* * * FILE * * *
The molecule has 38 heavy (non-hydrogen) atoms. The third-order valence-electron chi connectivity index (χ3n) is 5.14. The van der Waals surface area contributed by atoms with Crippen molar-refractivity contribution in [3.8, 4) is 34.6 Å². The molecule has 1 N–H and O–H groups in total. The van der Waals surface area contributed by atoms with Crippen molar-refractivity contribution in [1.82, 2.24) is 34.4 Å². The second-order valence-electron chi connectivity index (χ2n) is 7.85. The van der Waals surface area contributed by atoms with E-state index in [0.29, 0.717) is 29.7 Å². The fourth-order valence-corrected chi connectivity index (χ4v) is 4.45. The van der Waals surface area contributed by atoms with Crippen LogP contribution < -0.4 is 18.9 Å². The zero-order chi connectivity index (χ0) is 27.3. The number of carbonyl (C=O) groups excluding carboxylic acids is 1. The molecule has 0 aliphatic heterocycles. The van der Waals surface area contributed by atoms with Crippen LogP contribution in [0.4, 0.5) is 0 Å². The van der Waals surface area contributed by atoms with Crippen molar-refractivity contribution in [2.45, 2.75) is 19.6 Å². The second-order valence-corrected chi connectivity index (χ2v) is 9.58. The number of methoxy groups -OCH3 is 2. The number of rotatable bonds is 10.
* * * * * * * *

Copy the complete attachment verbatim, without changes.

The molecule has 38 heavy (non-hydrogen) atoms. The third-order valence-electron chi connectivity index (χ3n) is 5.14. The van der Waals surface area contributed by atoms with Crippen molar-refractivity contribution in [3.8, 4) is 34.6 Å². The molecule has 1 N–H and O–H groups in total. The van der Waals surface area contributed by atoms with Crippen molar-refractivity contribution in [1.82, 2.24) is 34.4 Å². The second-order valence-electron chi connectivity index (χ2n) is 7.85. The van der Waals surface area contributed by atoms with E-state index in [0.29, 0.717) is 29.7 Å². The fourth-order valence-corrected chi connectivity index (χ4v) is 4.45. The van der Waals surface area contributed by atoms with Crippen LogP contribution < -0.4 is 18.9 Å². The zero-order chi connectivity index (χ0) is 27.3. The number of carbonyl (C=O) groups excluding carboxylic acids is 1. The molecule has 0 aliphatic heterocycles. The van der Waals surface area contributed by atoms with Crippen LogP contribution in [0.4, 0.5) is 0 Å². The van der Waals surface area contributed by atoms with Crippen molar-refractivity contribution in [2.45, 2.75) is 19.6 Å². The second-order valence-corrected chi connectivity index (χ2v) is 9.58. The number of methoxy groups -OCH3 is 2. The number of rotatable bonds is 10.